Now, the most common type of rejection in the current market is going to likely be the hardest to handle. It is the impersonal, standard, run-of-the-mill piece of mail that tells you that your work couldn’t be used. Although there are a few formats of this type {1. We couldn’t find a place for your work in this issue 2. Your work isn’t what we are looking for 3. We aren’t able to use your work at this time, etc…) it all boils down to the same thing; you didn’t get in. The reason I think this form of rejection is the hardest is because it leaves you completely open to interpretation. By not giving you any sort of feedback the editor is letting your mind, already taxed by having to wait for a response, run rampant with the attempt to come up with a solution for why you weren’t able to be published.

This can be quite dangerous. Without being given any reasons why your work wasn’t accepted into one publication or another, you may begin to tell yourself many harmful things. For instance, with my first rejection I told myself that my work was just terrible and that I had no business writing because no one would want to read my work anyway. This is NOT the way to think about it. When receiving an impersonal rejection, the best thing to do is tell yourself that this particular publication just wasn’t for you. Keep your rejections somewhere you can view them – particularly if they are personal, because they will help you to remember to always keep your mind on the areas your work may need a little support.

As an artist of any kind, rejection of a piece of our work can literally feel like the editor is telling us that we aren’t talented and that the piece isn’t fit to be viewed. That is because, no matter how harsh the world is, we are our own worst critic. We will be harder on ourselves than anyone else would ever imagine being, because we feel the true passion that led us to this work. We feel the connection with this work that makes an insult to its composition almost feel like a slap in the face. It is that very passion that should keep us from giving up. We feel strongly about the piece because we know what is behind it, we know what went into it, we know it has worth and we know that it deserves to be seen. So that’s really the point. No matter what kind of rejection you get, it should never make you give up. Whatever you are told (or not told) should only encourage you to further the work on the piece and try again, even if it with another location, if only to prove the person who rejected you wrong. Your work comes for a reason. It demands to be completed because it has a purpose. Somebody out there needs that piece, and it is your job as the artist to make sure they get it!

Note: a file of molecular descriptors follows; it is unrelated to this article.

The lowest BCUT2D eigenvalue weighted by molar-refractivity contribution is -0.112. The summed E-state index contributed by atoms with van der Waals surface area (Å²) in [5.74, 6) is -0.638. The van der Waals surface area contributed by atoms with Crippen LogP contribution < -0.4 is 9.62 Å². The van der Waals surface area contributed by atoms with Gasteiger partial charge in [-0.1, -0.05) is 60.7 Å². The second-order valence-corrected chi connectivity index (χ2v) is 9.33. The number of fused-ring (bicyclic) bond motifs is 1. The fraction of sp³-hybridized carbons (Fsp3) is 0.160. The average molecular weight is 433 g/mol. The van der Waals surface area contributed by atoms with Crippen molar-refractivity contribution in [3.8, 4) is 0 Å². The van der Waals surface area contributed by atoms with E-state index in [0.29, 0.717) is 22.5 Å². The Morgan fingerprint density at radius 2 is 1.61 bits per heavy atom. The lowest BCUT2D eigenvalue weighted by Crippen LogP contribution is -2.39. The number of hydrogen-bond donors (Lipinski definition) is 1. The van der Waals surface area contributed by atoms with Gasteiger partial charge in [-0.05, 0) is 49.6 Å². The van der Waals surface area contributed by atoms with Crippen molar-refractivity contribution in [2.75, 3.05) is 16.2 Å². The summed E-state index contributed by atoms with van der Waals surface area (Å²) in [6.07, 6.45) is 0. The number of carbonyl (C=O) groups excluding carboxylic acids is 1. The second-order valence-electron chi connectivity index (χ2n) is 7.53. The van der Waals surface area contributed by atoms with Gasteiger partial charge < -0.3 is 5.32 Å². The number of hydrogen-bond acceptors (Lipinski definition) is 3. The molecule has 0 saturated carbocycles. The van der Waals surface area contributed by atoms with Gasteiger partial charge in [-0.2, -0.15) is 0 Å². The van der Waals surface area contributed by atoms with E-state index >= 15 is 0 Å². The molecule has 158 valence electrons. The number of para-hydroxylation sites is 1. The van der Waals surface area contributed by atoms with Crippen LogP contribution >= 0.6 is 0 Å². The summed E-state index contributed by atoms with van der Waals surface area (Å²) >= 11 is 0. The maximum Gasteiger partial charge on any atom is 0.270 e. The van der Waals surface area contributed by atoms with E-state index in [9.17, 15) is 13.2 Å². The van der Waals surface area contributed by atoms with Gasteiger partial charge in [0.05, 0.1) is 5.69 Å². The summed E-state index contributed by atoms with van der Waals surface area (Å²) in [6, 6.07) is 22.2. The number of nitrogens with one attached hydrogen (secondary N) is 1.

One thought on “States of Rejection

Leave a Reply

Fill in your details below or click an icon to log in:

WordPress.com Logo

You are commenting using your WordPress.com account. Log Out / Change )

Twitter picture

You are commenting using your Twitter account. Log Out / Change )

Facebook photo

You are commenting using your Facebook account. Log Out / Change )

Google+ photo

You are commenting using your Google+ account. Log Out / Change )

Connecting to %s